Other users of the pool suggested that they might perhaps rinse the gunk off under the shower or in the surf first, but were ignored. No, straight into the pool they went. Regular users (like me), and others, were dumbfounded by their lack of consideration.

But, sadly, not as surprised as we should have been.

Jan Caine, Maryland

Privatisation wrong call

PRIVATISING public buses was wrong in the first place. When bus routes and timetables are changed, there will always be winners and losers. The residents of Caves Beach and Swansea Heads will be losers, as their 350 bus is re-routed. A number of Beaumont Street shopkeepers will also be losers. On the other hand, there will be some people and shopkeepers who will be winners (‘Keolis says network big step ahead’ and ‘Lost service riles traders’, Newcastle Herald, 13/1).

Since public buses have been privatised, despite marketing campaigns, any changes in routes and timetables are not designed to improve the service, but to maximise the private operator’s monopoly profits and return on investment. Private operators increase monopoly profits by reducing services and raising fares. If they face government controls on these things, they press the government to relax these controls – and usually succeed. The current state government has an ideologically misguided ‘user pay’ policy on public services anyway. This behaviour by private bus operators disadvantages society in general, as passengers abandon buses and take to their cars.

When this happens, there are social or ‘external’ costs that are not borne by the private bus operator, but by everyone else. When more people use their cars rather than buses there are more traffic delays and there is more traffic congestion. This causes more driver frustration and road rage, more road accidents and more air pollution – not to mention the extra cost of infrastructure that becomes necessary such as traffic lights, roads and motorways and so on. Also, people pay more to run their cars.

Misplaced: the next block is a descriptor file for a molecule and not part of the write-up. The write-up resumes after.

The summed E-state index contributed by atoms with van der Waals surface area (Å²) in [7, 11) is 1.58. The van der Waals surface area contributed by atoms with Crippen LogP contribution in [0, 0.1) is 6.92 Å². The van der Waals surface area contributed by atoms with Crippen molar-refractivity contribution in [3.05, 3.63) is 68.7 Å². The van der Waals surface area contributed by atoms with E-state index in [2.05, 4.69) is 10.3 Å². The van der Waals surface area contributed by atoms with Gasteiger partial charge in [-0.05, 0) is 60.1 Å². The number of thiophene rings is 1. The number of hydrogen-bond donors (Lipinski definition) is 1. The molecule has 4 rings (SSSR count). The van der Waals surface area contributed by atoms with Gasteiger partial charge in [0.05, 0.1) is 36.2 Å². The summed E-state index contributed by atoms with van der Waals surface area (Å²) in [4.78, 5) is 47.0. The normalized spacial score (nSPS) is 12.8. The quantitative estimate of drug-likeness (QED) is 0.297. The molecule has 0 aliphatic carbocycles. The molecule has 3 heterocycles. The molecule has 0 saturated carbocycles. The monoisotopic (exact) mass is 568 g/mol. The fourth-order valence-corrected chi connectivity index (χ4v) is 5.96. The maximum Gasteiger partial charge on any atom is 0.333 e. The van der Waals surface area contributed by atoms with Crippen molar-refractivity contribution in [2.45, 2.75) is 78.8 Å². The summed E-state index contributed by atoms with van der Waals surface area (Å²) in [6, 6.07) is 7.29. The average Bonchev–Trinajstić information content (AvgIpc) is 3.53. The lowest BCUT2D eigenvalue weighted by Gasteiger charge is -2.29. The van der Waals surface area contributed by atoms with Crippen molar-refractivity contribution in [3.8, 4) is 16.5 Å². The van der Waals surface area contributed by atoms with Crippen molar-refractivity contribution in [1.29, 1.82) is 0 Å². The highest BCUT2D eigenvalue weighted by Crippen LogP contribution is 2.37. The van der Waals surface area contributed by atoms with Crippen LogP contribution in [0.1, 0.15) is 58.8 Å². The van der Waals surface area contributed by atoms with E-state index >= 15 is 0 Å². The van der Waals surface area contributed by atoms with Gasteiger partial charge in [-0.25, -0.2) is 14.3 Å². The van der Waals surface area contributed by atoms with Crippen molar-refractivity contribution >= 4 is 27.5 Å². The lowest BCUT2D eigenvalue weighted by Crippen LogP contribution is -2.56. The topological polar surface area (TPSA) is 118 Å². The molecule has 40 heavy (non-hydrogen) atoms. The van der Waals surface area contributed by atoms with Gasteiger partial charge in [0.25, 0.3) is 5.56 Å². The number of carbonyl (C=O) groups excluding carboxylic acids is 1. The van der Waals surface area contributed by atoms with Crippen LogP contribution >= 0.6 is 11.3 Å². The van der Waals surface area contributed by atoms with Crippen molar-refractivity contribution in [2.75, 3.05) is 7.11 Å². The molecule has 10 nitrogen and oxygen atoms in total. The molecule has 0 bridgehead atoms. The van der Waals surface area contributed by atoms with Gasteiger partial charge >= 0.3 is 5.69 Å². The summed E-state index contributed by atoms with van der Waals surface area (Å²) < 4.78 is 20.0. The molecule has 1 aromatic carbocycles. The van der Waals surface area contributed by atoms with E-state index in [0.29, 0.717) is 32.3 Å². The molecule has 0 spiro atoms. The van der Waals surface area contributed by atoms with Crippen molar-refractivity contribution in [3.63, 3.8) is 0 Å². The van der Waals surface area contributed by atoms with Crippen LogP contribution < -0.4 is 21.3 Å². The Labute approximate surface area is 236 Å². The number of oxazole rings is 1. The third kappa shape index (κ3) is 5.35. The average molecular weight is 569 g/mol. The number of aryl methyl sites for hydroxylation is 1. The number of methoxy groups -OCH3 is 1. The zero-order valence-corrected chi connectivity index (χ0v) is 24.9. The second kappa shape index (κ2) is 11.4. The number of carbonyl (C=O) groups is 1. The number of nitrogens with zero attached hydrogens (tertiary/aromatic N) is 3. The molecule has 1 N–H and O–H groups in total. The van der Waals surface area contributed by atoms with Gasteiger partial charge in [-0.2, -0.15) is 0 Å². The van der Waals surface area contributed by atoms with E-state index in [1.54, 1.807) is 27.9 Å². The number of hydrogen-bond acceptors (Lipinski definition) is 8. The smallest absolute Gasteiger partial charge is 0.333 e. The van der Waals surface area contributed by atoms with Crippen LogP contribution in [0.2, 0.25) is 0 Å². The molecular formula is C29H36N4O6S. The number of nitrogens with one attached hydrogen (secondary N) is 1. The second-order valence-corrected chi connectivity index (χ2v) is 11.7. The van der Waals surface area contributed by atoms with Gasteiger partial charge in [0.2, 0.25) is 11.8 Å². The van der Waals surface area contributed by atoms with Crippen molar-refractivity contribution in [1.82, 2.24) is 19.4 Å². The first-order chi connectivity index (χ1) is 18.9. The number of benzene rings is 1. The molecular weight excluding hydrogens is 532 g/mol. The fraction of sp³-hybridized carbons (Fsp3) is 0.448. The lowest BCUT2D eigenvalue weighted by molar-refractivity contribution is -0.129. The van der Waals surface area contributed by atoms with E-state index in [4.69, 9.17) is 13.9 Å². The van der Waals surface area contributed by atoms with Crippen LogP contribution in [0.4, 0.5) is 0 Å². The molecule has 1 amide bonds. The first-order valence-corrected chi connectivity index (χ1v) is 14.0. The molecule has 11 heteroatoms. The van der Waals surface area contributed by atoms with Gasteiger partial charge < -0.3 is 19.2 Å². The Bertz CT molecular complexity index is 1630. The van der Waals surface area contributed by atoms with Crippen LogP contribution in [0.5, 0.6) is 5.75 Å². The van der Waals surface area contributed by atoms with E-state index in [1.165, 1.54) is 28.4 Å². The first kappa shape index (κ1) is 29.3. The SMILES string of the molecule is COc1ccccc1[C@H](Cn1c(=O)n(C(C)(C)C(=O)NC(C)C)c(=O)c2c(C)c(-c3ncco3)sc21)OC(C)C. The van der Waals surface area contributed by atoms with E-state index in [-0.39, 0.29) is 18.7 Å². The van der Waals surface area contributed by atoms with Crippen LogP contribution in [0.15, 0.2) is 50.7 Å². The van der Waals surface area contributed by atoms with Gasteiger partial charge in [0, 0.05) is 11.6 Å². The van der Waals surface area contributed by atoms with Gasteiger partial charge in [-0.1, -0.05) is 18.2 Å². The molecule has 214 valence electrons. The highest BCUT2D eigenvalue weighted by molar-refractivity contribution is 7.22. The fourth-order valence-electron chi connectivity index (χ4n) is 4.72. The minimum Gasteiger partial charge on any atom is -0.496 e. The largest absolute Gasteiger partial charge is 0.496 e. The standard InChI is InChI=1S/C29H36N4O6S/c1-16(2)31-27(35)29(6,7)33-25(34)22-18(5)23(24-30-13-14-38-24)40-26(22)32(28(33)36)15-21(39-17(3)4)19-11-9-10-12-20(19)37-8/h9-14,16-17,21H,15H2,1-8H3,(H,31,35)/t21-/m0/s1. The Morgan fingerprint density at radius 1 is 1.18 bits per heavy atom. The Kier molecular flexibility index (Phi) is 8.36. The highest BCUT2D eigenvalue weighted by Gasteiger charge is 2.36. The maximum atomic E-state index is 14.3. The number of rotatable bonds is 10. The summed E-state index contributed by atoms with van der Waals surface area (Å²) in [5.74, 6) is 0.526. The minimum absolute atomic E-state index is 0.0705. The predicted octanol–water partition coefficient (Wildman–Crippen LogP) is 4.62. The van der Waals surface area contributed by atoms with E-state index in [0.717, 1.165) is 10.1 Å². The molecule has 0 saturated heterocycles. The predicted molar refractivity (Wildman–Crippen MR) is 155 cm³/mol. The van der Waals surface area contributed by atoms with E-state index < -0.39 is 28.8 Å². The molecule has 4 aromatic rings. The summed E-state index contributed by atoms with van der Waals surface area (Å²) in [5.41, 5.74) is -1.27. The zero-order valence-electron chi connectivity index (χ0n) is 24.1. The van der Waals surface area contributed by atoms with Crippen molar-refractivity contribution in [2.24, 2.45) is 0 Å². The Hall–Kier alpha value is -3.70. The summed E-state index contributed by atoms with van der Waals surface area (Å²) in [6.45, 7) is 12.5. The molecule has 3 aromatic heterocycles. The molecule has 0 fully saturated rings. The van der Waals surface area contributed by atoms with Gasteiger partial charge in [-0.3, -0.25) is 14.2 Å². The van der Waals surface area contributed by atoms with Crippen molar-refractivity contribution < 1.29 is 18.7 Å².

As ‘natural monopolies’ most bus routes should never have been privatised in the first place. They should be run by the government with any losses subsidised by the taxpayer if necessary.

Geoff Black, Caves Beach

Let players speak out

WITH the advent of technological innovations allowing sporting officials to review contentious decisions, there has been a lot of controversy in recent years about wrong calls being made regardless, and people who speak out against them being fined.

A recent example is in a Big Bash League cricket match where a batsman was called out when a lot of people, me included, feel that he shouldn't have been. Thus far, a player and an ex-player in that match have faced sanctions for speaking out against it. 

Professional players, coaches and other officials – and even fans – of any sport have a right to see that sport officiated fairly and within the rules. If this is not happening, be it due to umpiring mistakes or otherwise, the governing body has a responsibility to take action. By fining anyone who speaks out against what they see as poor umpiring decisions, Cricket Australia is acting against that very simple concept and shirking its responsibility.

Joey Picton, New Lambton